DANCE/COMEDY: CAPE TOWN, Big Boys Don’t Dance at The Kalk Bay Theatre, until June 7, 2019
Big Boys Don’t Dance: review
Performers: Ashley Searle and Brad Searle
Director: Vanessa Harris
Animation: Vanessa Harris
Video clips: featuring Alan Committie
Producer: Follow Spot Productions
Duration: 60 minutes
Big Boys Don’t Dance: review
Loved this show. Huge fun. Expect to get a pain in the gut from laughing as you watch Big Boys Don’t Dance and be dazzled (as always yes, but even more in this show) by the dancing of Ash and Brad Searle.
This is a re-boot of the original Big Boys Don’t Dance show which was first staged ten years ago. It is the same but different. The framework sketch comedy narrative of the first Big Boys is there but it has been vividly re-imagined for 2019.
I expected a slight update and tweaks here and there but major work has been gone into this terrific show with zany animation (Vanessa Harris – this woman does it all), graphics, video footage and signature Follow Spot voice over announcements (in airports- fabulous).
Sequences from previous shows have been cleverly inserted– such as the Towel Act (not going to say more – if you are not familiar with this – it’s a surprise). There are references to things which were not around ten years ago – like Uber. Watch out for the flash-back scene of Ashley’s matric dance. This scene introduces new scope for the Searle brothers. That’s all I am going to say- except – Ash, you scrub up rather well.
To top it all, Alan Committie is now part of the Big Boys story and his role (albeit a virtual presence) widens the lens of the journey of the boys. Am being cryptic in order not to plot spoil. I understand that it marks the first formal collaboration between Committie and Vanessa Harris and the Searle brothers. Plotzing for more. (Plotzing is Yiddish for –bursting/exploding. By the way Committie will be on The Kalk Bay Stage – in person in his solo show Classy Clown – August 20-27.)
Big Boys has grown into a dance-comedy franchise with three editions in the repertoire of Follow Spot Productions. Follow Spot was about to roll out edition number four and then the pause button was hit. Why not re-visit the very first Big Boys in preparation for the new piece, posed Harris. Many people had not seen edition one so that was reason enough to go back to the beginning and show fans where it all started. The premise underlying the Big Boys franchise is that “big boys can dance”. Never mind the big boy names who have danced and do dance- such as the late and great Michael Jackson, there is still resistance that it is not okay for boys to dance. Let’s not get into gender/sexual stereotyping but it is what it is. As the boys point out astutely in this show, sports dances and so called manly dance genres are fine but not full-on dance.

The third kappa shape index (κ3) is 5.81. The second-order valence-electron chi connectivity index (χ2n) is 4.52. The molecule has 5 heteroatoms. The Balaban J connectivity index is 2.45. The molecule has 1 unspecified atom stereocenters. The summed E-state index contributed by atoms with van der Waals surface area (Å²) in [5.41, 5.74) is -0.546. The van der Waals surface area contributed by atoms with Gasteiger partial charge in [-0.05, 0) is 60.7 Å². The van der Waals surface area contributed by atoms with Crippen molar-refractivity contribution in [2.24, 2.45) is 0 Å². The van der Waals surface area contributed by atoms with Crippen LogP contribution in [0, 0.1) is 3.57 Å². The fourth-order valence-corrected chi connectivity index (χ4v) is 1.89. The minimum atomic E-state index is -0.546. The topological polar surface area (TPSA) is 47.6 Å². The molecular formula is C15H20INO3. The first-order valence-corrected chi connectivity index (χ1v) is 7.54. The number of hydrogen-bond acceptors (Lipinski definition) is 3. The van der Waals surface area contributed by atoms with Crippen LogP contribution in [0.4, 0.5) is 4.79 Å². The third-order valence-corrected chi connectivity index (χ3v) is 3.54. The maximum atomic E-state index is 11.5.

In the decade of the Big Boys shows, they have staged this show at schools and festivals- often in small towns. They told me that there has been a great deal of feedback from young boys who relish the affirmation that it is socially acceptable to dance.
If you are not familiar with the Big Boys franchise, here goes. In the original Big Boys, the boys (Ash and Brad) enter a dance competition, held in the boondocks, somewhere in South Africa. This is after, a stripper steals a car at the bachelor party of Ash. The car belongs to his father in law-to-be. Prize money is needed to buy another car and fix losses incurred. Plot spoiler alert. In this Big Boys, the boys travel to Perth, Australia to enter a talent search – Alan’s Talent Show (aka Alan Committie). This opens the opportunity to present a compendium of dance genres from around the world – another reference to a previous show.
The Searles and Harris are quoting themselves in this production – how they were a decade ago and how they are now – ten years older. Loads of self-referential mirth. The rapport between brothers Ash and Brad Searle is wonderful. They have fun executing athletic dance- hot and sweaty- tossing each other into the air- catching, flipping. They have had fun for ten years and are still having fun as they almost break into hysteria over of the silliness of the story (for example – you can get into Australia without a legit passport or visa). The story – essentially a string of sketch comedy scenes – is cheesy and meant to be a schmaltzy caper. In the beginning – edition one – the comedy was very basic. The dance was centre. Over the years, the comedy has developed and holds its own. In this show, they put the shtick into the cheesiness- ripping into the shmaltz of planning weddings and navigating relationships.
Ten years ago, they were working with tacked together power point jump cuts. A decade later and the visuals are top notch: animation, dance footage, lighting. An absolute joy: dance-comedy of excellence.
For those heading to the National Arts Festival: Follow Spot is taking three shows to the NAF– Big Boys, Bijou and You Should be Dancing. The NAF shows sell out so do book.
* Big Boys Don’t Dance is on at The Kalk Bay Theatre, until June 7, 2019, at 8.30pm- Tuesday, Wednesday, Friday and Saturday. Duration: 60 minutes. Restaurant opens at 6.15pm. Tickets are R165. You may watch the show and not have dinner but diners have first choice of the unreserved seating in the theatre. Two for one on Tuesdays and buy one main meal, get one free on Wednesdays. Book at www.kalkbaytheatre.co.za or call 021 788 725. Wheelchair access available at service entrance. Call ahead to arrange.
Upcoming shows at The Kalk Bay Theatre – June to October 2019:
Bijou – June 8-15
Two and a Half Tenors – June 18-29 (Paul du Toit and Pierre van Heerden)
Theatre closed: June 30 to July 13 (they will all be at the National Arts Festival)
Four Tons of Fun – July 19, 20
Abba Show- July 23-27
Man Band – July 30 to August 17
Barry Hilton – August 10
Classy Clown – August 20-27
Bloopers – September 24 to October 5
Gaia – opens October 29